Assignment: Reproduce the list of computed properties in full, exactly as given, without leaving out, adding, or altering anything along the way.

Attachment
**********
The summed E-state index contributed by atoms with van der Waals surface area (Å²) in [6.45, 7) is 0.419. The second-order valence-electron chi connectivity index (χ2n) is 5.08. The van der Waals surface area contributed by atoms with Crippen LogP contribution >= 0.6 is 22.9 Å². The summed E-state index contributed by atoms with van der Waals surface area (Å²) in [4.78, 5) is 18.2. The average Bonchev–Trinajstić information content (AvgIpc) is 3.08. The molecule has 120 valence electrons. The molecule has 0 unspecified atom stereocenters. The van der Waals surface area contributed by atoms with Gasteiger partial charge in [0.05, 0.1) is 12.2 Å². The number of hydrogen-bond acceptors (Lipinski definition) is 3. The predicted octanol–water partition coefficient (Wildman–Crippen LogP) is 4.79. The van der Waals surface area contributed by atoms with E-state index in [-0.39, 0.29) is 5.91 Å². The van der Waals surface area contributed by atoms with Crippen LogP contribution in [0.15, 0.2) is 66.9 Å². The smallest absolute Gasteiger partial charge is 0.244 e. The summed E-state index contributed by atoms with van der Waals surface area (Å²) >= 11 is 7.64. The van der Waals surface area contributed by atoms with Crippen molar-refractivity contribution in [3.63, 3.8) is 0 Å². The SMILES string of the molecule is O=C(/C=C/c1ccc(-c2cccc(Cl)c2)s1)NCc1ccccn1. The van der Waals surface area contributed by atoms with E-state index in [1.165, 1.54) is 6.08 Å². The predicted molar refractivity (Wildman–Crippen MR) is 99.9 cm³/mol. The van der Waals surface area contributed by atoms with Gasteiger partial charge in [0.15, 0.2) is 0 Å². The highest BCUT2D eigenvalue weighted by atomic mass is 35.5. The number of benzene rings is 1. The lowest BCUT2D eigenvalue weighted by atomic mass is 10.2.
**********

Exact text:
The summed E-state index contributed by atoms with van der Waals surface area (Å²) in [6.45, 7) is 0.419. The second-order valence-electron chi connectivity index (χ2n) is 5.08. The van der Waals surface area contributed by atoms with Crippen LogP contribution >= 0.6 is 22.9 Å². The summed E-state index contributed by atoms with van der Waals surface area (Å²) in [4.78, 5) is 18.2. The average Bonchev–Trinajstić information content (AvgIpc) is 3.08. The molecule has 120 valence electrons. The molecule has 0 unspecified atom stereocenters. The van der Waals surface area contributed by atoms with Gasteiger partial charge in [0.05, 0.1) is 12.2 Å². The number of hydrogen-bond acceptors (Lipinski definition) is 3. The predicted octanol–water partition coefficient (Wildman–Crippen LogP) is 4.79. The van der Waals surface area contributed by atoms with E-state index in [-0.39, 0.29) is 5.91 Å². The van der Waals surface area contributed by atoms with Crippen LogP contribution in [0.15, 0.2) is 66.9 Å². The smallest absolute Gasteiger partial charge is 0.244 e. The summed E-state index contributed by atoms with van der Waals surface area (Å²) >= 11 is 7.64. The van der Waals surface area contributed by atoms with Crippen molar-refractivity contribution in [3.63, 3.8) is 0 Å². The SMILES string of the molecule is O=C(/C=C/c1ccc(-c2cccc(Cl)c2)s1)NCc1ccccn1. The van der Waals surface area contributed by atoms with E-state index in [1.165, 1.54) is 6.08 Å². The predicted molar refractivity (Wildman–Crippen MR) is 99.9 cm³/mol. The van der Waals surface area contributed by atoms with Gasteiger partial charge in [0.15, 0.2) is 0 Å². The highest BCUT2D eigenvalue weighted by atomic mass is 35.5. The number of benzene rings is 1. The lowest BCUT2D eigenvalue weighted by atomic mass is 10.2.